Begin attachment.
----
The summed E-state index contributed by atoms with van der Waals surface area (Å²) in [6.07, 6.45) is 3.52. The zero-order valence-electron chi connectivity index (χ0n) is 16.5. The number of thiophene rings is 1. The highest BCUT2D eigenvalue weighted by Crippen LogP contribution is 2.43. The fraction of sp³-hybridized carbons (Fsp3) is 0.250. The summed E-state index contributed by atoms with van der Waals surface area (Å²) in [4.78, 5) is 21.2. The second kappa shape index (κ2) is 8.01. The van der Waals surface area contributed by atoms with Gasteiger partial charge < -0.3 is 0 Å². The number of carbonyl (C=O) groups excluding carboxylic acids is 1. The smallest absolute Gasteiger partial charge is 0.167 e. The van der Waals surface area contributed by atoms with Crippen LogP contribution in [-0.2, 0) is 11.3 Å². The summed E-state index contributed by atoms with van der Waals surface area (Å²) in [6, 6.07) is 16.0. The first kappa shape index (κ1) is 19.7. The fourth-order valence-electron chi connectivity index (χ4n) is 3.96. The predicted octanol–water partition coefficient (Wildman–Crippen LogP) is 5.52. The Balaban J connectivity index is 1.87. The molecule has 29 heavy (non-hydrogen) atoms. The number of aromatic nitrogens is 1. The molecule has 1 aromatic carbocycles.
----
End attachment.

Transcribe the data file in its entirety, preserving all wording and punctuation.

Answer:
The summed E-state index contributed by atoms with van der Waals surface area (Å²) in [6.07, 6.45) is 3.52. The zero-order valence-electron chi connectivity index (χ0n) is 16.5. The number of thiophene rings is 1. The highest BCUT2D eigenvalue weighted by Crippen LogP contribution is 2.43. The fraction of sp³-hybridized carbons (Fsp3) is 0.250. The summed E-state index contributed by atoms with van der Waals surface area (Å²) in [4.78, 5) is 21.2. The second kappa shape index (κ2) is 8.01. The van der Waals surface area contributed by atoms with Gasteiger partial charge < -0.3 is 0 Å². The number of carbonyl (C=O) groups excluding carboxylic acids is 1. The smallest absolute Gasteiger partial charge is 0.167 e. The van der Waals surface area contributed by atoms with Crippen LogP contribution in [-0.2, 0) is 11.3 Å². The summed E-state index contributed by atoms with van der Waals surface area (Å²) in [6, 6.07) is 16.0. The first kappa shape index (κ1) is 19.7. The fourth-order valence-electron chi connectivity index (χ4n) is 3.96. The predicted octanol–water partition coefficient (Wildman–Crippen LogP) is 5.52. The Balaban J connectivity index is 1.87. The molecule has 29 heavy (non-hydrogen) atoms. The number of aromatic nitrogens is 1. The molecule has 1 aromatic carbocycles.